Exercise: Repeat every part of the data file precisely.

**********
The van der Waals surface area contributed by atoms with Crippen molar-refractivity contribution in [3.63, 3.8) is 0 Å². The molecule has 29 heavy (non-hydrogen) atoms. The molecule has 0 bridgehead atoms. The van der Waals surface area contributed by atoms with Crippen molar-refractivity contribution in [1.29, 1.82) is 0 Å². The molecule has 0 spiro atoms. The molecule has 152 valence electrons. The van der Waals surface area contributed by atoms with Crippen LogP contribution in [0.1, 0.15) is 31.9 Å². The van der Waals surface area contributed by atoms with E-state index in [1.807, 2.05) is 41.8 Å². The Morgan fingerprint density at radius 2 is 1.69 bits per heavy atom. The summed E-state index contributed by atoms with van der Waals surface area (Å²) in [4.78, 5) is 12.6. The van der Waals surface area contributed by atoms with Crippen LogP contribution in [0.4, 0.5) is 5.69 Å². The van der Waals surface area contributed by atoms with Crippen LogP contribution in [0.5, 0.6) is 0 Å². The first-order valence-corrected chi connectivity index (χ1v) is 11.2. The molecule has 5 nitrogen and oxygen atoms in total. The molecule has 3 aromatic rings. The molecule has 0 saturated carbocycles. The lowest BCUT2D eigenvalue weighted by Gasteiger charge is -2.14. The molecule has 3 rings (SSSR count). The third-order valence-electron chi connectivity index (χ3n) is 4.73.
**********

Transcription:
The van der Waals surface area contributed by atoms with Crippen molar-refractivity contribution in [3.63, 3.8) is 0 Å². The molecule has 29 heavy (non-hydrogen) atoms. The molecule has 0 bridgehead atoms. The van der Waals surface area contributed by atoms with Crippen molar-refractivity contribution in [1.29, 1.82) is 0 Å². The molecule has 0 spiro atoms. The molecule has 152 valence electrons. The van der Waals surface area contributed by atoms with Crippen LogP contribution in [0.1, 0.15) is 31.9 Å². The van der Waals surface area contributed by atoms with E-state index in [1.807, 2.05) is 41.8 Å². The Morgan fingerprint density at radius 2 is 1.69 bits per heavy atom. The summed E-state index contributed by atoms with van der Waals surface area (Å²) in [4.78, 5) is 12.6. The van der Waals surface area contributed by atoms with Crippen LogP contribution in [0.4, 0.5) is 5.69 Å². The van der Waals surface area contributed by atoms with Crippen LogP contribution in [0.5, 0.6) is 0 Å². The first-order valence-corrected chi connectivity index (χ1v) is 11.2. The molecule has 5 nitrogen and oxygen atoms in total. The molecule has 3 aromatic rings. The molecule has 0 saturated carbocycles. The lowest BCUT2D eigenvalue weighted by Gasteiger charge is -2.14. The molecule has 3 rings (SSSR count). The third-order valence-electron chi connectivity index (χ3n) is 4.73.